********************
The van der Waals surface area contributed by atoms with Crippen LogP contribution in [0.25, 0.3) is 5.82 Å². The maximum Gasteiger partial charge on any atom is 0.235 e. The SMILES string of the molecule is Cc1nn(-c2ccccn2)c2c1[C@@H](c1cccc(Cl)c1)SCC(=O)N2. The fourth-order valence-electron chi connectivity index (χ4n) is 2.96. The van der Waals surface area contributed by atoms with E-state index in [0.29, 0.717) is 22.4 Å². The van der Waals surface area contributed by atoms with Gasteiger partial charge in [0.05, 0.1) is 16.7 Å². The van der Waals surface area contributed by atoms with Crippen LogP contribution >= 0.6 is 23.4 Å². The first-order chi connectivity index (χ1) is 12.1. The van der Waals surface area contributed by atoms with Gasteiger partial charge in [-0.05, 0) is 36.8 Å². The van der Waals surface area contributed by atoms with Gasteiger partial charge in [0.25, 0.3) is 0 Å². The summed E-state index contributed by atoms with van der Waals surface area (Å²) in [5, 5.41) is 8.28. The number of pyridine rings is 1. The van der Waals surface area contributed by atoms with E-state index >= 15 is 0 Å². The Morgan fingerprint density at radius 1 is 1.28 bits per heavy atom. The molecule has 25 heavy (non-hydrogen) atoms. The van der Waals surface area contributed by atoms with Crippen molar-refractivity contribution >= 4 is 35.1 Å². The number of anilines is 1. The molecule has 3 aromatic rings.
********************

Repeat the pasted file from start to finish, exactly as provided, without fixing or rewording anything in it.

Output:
The van der Waals surface area contributed by atoms with Crippen LogP contribution in [0.25, 0.3) is 5.82 Å². The maximum Gasteiger partial charge on any atom is 0.235 e. The SMILES string of the molecule is Cc1nn(-c2ccccn2)c2c1[C@@H](c1cccc(Cl)c1)SCC(=O)N2. The fourth-order valence-electron chi connectivity index (χ4n) is 2.96. The van der Waals surface area contributed by atoms with E-state index in [0.29, 0.717) is 22.4 Å². The van der Waals surface area contributed by atoms with Gasteiger partial charge in [0.05, 0.1) is 16.7 Å². The van der Waals surface area contributed by atoms with Crippen LogP contribution >= 0.6 is 23.4 Å². The first-order chi connectivity index (χ1) is 12.1. The van der Waals surface area contributed by atoms with Gasteiger partial charge in [-0.05, 0) is 36.8 Å². The van der Waals surface area contributed by atoms with Gasteiger partial charge in [0.25, 0.3) is 0 Å². The summed E-state index contributed by atoms with van der Waals surface area (Å²) in [5, 5.41) is 8.28. The number of pyridine rings is 1. The van der Waals surface area contributed by atoms with E-state index >= 15 is 0 Å². The Morgan fingerprint density at radius 1 is 1.28 bits per heavy atom. The molecule has 25 heavy (non-hydrogen) atoms. The van der Waals surface area contributed by atoms with Crippen molar-refractivity contribution >= 4 is 35.1 Å². The number of anilines is 1. The molecule has 3 aromatic rings.